Take the 2-minute tour ×
Stack Overflow is a question and answer site for professional and enthusiast programmers. It's 100% free.

Most guides I saw for creating the WSGI file for use with mod_wsgi either sets it up for Django or Pylons. However, I would like to create the wsgi file without setting it up for any particular framework. How do I do this. The following is a code from the wsgi script for use with Django:

import os, sys
os.environ['DJANGO_SETTINGS_MODULE'] = 'site1.settings'

import django.core.handlers.wsgi

application = django.core.handlers.wsgi.WSGIHandler()

The mod_wsgi integration from google said that I need to add the following code to the WSGI script to overlay the BASELINE environment (yep, I am using a baseline and application-specific virtualenv):

import site

How will my WSGI script look like if I am not using it for any particular framework?

EDIT: This is for use with Apache server

share|improve this question
You would want to use mod_wsgi with some server. Which server do you want to use? –  pyfunc Nov 30 '10 at 7:54
@pyfunc: see the edits, for Apache that is –  yretuta Nov 30 '10 at 7:55

1 Answer 1

up vote 3 down vote accepted

For the simple wsgi application in PEP 333:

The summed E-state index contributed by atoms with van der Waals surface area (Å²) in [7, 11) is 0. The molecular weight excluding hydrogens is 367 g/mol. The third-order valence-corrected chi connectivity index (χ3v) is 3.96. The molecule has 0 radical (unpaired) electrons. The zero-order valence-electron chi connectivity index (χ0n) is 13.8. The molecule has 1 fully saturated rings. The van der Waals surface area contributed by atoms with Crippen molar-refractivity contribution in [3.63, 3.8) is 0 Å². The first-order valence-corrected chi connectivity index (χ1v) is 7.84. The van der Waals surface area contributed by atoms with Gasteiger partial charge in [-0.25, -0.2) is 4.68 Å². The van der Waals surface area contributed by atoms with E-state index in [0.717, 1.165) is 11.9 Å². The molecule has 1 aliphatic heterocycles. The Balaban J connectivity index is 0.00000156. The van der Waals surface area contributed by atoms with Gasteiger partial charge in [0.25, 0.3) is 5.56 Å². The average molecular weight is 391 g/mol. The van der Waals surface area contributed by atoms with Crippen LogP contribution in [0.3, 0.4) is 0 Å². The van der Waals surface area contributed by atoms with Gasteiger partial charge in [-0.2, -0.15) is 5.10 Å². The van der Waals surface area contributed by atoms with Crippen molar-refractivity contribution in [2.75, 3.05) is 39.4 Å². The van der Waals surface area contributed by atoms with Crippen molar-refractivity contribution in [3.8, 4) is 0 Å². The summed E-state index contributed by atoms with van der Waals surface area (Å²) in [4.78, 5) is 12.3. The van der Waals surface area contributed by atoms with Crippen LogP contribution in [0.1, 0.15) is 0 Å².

def simple_app(environ, start_response):
    status = '200 OK'
    response_headers = [('Content-type', 'text/plain')]
    start_response(status, response_headers)
    return ['Hello world!\n']

application = simple_app

In other words, you don't have to do any setup at all. You just have to make sure that mod_wsgi can find an application object that conforms to wsgi in your module.

For security reasons, you really ought to define your application in another module outside any directories published by apache, and limit the code in your wsgi file to the minimum required to import that module and bind the wsgi application within to the application variable.

share|improve this answer
Hm, looking at how Google said it, where do I specify that I want to use the site-packages directory from the application virtualenv to override the baseline virtualenv? –  yretuta Nov 30 '10 at 8:10
Sorry, but your original question was not about managing python virtual environments. Please open a separate question for that. –  ʇsәɹoɈ Nov 30 '10 at 8:12
sorry about the virtualenv. Now taking the code from your answer, how do I modify that script so that it serves files, and not just output "Hello World"? –  yretuta Dec 1 '10 at 2:08

Your Answer


By posting your answer, you agree to the privacy policy and terms of service.

Not the answer you're looking for? Browse other questions tagged or ask your own question.